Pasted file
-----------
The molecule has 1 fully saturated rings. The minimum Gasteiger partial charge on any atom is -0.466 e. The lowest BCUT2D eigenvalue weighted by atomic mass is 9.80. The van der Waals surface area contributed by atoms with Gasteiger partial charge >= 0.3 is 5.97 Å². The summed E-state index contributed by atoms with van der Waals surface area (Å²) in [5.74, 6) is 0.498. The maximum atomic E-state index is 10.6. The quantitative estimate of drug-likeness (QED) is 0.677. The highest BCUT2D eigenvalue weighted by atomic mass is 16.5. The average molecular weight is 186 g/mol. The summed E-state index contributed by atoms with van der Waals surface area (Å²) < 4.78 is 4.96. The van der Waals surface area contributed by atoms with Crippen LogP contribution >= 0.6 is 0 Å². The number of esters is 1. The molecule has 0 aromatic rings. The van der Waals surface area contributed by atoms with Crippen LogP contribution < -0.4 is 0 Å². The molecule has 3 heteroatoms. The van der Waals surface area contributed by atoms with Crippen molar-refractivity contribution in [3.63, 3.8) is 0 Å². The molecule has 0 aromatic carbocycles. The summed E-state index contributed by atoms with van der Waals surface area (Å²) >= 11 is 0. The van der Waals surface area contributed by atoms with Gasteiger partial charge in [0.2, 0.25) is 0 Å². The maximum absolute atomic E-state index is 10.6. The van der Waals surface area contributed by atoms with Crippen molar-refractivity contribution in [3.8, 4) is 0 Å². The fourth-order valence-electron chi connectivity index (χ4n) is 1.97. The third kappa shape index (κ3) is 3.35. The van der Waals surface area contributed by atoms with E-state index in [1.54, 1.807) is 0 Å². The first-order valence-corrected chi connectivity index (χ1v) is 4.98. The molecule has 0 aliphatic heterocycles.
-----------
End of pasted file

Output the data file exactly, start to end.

The molecule has 1 fully saturated rings. The minimum Gasteiger partial charge on any atom is -0.466 e. The lowest BCUT2D eigenvalue weighted by atomic mass is 9.80. The van der Waals surface area contributed by atoms with Gasteiger partial charge >= 0.3 is 5.97 Å². The summed E-state index contributed by atoms with van der Waals surface area (Å²) in [5.74, 6) is 0.498. The maximum atomic E-state index is 10.6. The quantitative estimate of drug-likeness (QED) is 0.677. The highest BCUT2D eigenvalue weighted by atomic mass is 16.5. The average molecular weight is 186 g/mol. The summed E-state index contributed by atoms with van der Waals surface area (Å²) < 4.78 is 4.96. The van der Waals surface area contributed by atoms with Crippen LogP contribution >= 0.6 is 0 Å². The number of esters is 1. The molecule has 0 aromatic rings. The van der Waals surface area contributed by atoms with Crippen LogP contribution < -0.4 is 0 Å². The molecule has 3 heteroatoms. The van der Waals surface area contributed by atoms with Crippen molar-refractivity contribution in [3.63, 3.8) is 0 Å². The molecule has 0 aromatic carbocycles. The summed E-state index contributed by atoms with van der Waals surface area (Å²) >= 11 is 0. The van der Waals surface area contributed by atoms with Gasteiger partial charge in [0.2, 0.25) is 0 Å². The maximum absolute atomic E-state index is 10.6. The van der Waals surface area contributed by atoms with Crippen molar-refractivity contribution in [3.8, 4) is 0 Å². The fourth-order valence-electron chi connectivity index (χ4n) is 1.97. The third kappa shape index (κ3) is 3.35. The van der Waals surface area contributed by atoms with E-state index in [1.54, 1.807) is 0 Å². The first-order valence-corrected chi connectivity index (χ1v) is 4.98. The molecule has 0 aliphatic heterocycles.